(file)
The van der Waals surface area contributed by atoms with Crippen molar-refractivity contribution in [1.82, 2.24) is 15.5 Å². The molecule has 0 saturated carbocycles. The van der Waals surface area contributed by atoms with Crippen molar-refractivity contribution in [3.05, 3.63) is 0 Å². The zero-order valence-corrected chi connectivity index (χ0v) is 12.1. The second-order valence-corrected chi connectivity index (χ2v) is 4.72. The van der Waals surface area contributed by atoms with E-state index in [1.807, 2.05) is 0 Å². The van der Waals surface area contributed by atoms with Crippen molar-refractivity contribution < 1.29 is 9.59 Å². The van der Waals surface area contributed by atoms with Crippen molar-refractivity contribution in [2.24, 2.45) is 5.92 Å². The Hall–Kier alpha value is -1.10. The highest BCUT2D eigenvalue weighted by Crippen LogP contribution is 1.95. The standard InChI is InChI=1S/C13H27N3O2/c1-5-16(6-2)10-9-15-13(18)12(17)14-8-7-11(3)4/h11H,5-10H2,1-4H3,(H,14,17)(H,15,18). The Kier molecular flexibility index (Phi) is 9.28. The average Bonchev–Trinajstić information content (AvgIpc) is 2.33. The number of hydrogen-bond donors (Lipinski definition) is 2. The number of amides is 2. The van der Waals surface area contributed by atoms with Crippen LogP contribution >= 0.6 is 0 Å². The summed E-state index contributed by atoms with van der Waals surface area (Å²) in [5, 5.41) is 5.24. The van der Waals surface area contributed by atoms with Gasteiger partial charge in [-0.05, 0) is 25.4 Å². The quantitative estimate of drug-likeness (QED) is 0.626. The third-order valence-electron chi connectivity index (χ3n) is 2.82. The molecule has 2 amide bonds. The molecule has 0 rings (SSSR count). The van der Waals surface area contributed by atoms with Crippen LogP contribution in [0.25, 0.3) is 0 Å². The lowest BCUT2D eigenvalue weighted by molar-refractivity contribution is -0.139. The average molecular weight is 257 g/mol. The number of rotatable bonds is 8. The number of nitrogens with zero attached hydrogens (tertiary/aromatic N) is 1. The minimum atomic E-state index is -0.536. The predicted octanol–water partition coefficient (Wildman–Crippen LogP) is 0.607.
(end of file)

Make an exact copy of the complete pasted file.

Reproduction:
The van der Waals surface area contributed by atoms with Crippen molar-refractivity contribution in [1.82, 2.24) is 15.5 Å². The molecule has 0 saturated carbocycles. The van der Waals surface area contributed by atoms with Crippen molar-refractivity contribution in [3.05, 3.63) is 0 Å². The zero-order valence-corrected chi connectivity index (χ0v) is 12.1. The second-order valence-corrected chi connectivity index (χ2v) is 4.72. The van der Waals surface area contributed by atoms with E-state index in [1.807, 2.05) is 0 Å². The van der Waals surface area contributed by atoms with Crippen molar-refractivity contribution < 1.29 is 9.59 Å². The van der Waals surface area contributed by atoms with Crippen molar-refractivity contribution in [2.24, 2.45) is 5.92 Å². The Hall–Kier alpha value is -1.10. The highest BCUT2D eigenvalue weighted by Crippen LogP contribution is 1.95. The standard InChI is InChI=1S/C13H27N3O2/c1-5-16(6-2)10-9-15-13(18)12(17)14-8-7-11(3)4/h11H,5-10H2,1-4H3,(H,14,17)(H,15,18). The Kier molecular flexibility index (Phi) is 9.28. The average Bonchev–Trinajstić information content (AvgIpc) is 2.33. The number of hydrogen-bond donors (Lipinski definition) is 2. The number of amides is 2. The van der Waals surface area contributed by atoms with Crippen LogP contribution >= 0.6 is 0 Å². The summed E-state index contributed by atoms with van der Waals surface area (Å²) in [5, 5.41) is 5.24. The van der Waals surface area contributed by atoms with Gasteiger partial charge in [-0.05, 0) is 25.4 Å². The quantitative estimate of drug-likeness (QED) is 0.626. The third-order valence-electron chi connectivity index (χ3n) is 2.82. The molecule has 2 amide bonds. The molecule has 0 rings (SSSR count). The van der Waals surface area contributed by atoms with Crippen LogP contribution in [0.25, 0.3) is 0 Å². The lowest BCUT2D eigenvalue weighted by molar-refractivity contribution is -0.139. The average molecular weight is 257 g/mol. The number of rotatable bonds is 8. The number of nitrogens with zero attached hydrogens (tertiary/aromatic N) is 1. The minimum atomic E-state index is -0.536. The predicted octanol–water partition coefficient (Wildman–Crippen LogP) is 0.607.